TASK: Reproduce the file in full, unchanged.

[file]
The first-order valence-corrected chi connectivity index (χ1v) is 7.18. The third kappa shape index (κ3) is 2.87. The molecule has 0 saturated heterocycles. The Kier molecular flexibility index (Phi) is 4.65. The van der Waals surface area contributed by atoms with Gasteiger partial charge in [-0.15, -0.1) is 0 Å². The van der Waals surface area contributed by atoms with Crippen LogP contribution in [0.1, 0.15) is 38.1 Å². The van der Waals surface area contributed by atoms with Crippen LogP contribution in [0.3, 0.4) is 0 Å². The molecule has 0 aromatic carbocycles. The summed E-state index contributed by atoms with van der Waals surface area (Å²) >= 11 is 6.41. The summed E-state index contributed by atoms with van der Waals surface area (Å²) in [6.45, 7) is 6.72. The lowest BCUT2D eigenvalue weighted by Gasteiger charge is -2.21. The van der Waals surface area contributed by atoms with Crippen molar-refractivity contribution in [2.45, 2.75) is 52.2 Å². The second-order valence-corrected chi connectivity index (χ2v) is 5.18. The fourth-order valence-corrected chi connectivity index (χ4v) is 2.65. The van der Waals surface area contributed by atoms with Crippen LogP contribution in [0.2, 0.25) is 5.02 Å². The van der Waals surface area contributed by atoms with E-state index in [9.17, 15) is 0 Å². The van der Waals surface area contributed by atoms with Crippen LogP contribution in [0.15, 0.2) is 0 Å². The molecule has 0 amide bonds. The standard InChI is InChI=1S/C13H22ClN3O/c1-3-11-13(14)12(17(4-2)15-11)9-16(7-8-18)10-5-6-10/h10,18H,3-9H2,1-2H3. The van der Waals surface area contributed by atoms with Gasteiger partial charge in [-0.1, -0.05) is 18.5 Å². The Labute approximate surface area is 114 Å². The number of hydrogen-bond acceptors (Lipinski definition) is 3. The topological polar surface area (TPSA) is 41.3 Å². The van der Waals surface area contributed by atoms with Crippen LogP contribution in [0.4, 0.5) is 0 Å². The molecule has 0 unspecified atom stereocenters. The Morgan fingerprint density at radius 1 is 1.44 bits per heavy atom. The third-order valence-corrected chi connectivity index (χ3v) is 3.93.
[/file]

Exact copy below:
The first-order valence-corrected chi connectivity index (χ1v) is 7.18. The third kappa shape index (κ3) is 2.87. The molecule has 0 saturated heterocycles. The Kier molecular flexibility index (Phi) is 4.65. The van der Waals surface area contributed by atoms with Gasteiger partial charge in [-0.15, -0.1) is 0 Å². The van der Waals surface area contributed by atoms with Crippen LogP contribution in [0.1, 0.15) is 38.1 Å². The van der Waals surface area contributed by atoms with Crippen LogP contribution in [0.3, 0.4) is 0 Å². The molecule has 0 aromatic carbocycles. The summed E-state index contributed by atoms with van der Waals surface area (Å²) >= 11 is 6.41. The summed E-state index contributed by atoms with van der Waals surface area (Å²) in [6.45, 7) is 6.72. The lowest BCUT2D eigenvalue weighted by Gasteiger charge is -2.21. The van der Waals surface area contributed by atoms with Crippen molar-refractivity contribution in [2.45, 2.75) is 52.2 Å². The second-order valence-corrected chi connectivity index (χ2v) is 5.18. The fourth-order valence-corrected chi connectivity index (χ4v) is 2.65. The van der Waals surface area contributed by atoms with Crippen LogP contribution in [0.2, 0.25) is 5.02 Å². The van der Waals surface area contributed by atoms with E-state index in [9.17, 15) is 0 Å². The van der Waals surface area contributed by atoms with Crippen LogP contribution in [0.15, 0.2) is 0 Å². The molecule has 0 amide bonds. The standard InChI is InChI=1S/C13H22ClN3O/c1-3-11-13(14)12(17(4-2)15-11)9-16(7-8-18)10-5-6-10/h10,18H,3-9H2,1-2H3. The van der Waals surface area contributed by atoms with Gasteiger partial charge in [-0.1, -0.05) is 18.5 Å². The Labute approximate surface area is 114 Å². The number of hydrogen-bond acceptors (Lipinski definition) is 3. The topological polar surface area (TPSA) is 41.3 Å². The van der Waals surface area contributed by atoms with Crippen LogP contribution in [0.4, 0.5) is 0 Å². The molecule has 0 unspecified atom stereocenters. The Morgan fingerprint density at radius 1 is 1.44 bits per heavy atom. The third-order valence-corrected chi connectivity index (χ3v) is 3.93.